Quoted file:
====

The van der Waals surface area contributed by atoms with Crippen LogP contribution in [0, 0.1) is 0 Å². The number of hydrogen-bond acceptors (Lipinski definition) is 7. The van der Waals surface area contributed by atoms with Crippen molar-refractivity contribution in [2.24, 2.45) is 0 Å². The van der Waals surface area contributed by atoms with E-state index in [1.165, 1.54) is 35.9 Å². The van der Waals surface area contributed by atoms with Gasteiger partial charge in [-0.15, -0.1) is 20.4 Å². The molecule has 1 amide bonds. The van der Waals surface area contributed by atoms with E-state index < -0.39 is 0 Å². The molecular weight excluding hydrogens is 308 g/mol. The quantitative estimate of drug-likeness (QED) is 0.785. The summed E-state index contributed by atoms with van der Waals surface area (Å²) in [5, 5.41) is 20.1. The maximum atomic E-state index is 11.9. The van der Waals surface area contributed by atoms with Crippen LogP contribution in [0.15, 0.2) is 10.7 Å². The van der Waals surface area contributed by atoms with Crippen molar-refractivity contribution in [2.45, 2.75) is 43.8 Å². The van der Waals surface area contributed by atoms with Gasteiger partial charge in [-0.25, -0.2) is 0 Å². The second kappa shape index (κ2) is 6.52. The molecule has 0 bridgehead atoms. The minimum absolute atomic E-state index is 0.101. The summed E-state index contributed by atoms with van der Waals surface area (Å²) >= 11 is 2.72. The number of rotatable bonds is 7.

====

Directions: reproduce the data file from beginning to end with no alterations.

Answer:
The van der Waals surface area contributed by atoms with Crippen LogP contribution in [0, 0.1) is 0 Å². The number of hydrogen-bond acceptors (Lipinski definition) is 7. The van der Waals surface area contributed by atoms with Crippen molar-refractivity contribution in [2.24, 2.45) is 0 Å². The van der Waals surface area contributed by atoms with E-state index in [1.165, 1.54) is 35.9 Å². The van der Waals surface area contributed by atoms with Gasteiger partial charge in [-0.15, -0.1) is 20.4 Å². The molecule has 1 amide bonds. The van der Waals surface area contributed by atoms with E-state index < -0.39 is 0 Å². The molecular weight excluding hydrogens is 308 g/mol. The quantitative estimate of drug-likeness (QED) is 0.785. The summed E-state index contributed by atoms with van der Waals surface area (Å²) in [5, 5.41) is 20.1. The maximum atomic E-state index is 11.9. The van der Waals surface area contributed by atoms with Crippen LogP contribution in [0.15, 0.2) is 10.7 Å². The van der Waals surface area contributed by atoms with Crippen molar-refractivity contribution in [2.45, 2.75) is 43.8 Å². The van der Waals surface area contributed by atoms with Gasteiger partial charge in [-0.25, -0.2) is 0 Å². The second kappa shape index (κ2) is 6.52. The molecule has 0 bridgehead atoms. The minimum absolute atomic E-state index is 0.101. The summed E-state index contributed by atoms with van der Waals surface area (Å²) >= 11 is 2.72. The number of rotatable bonds is 7.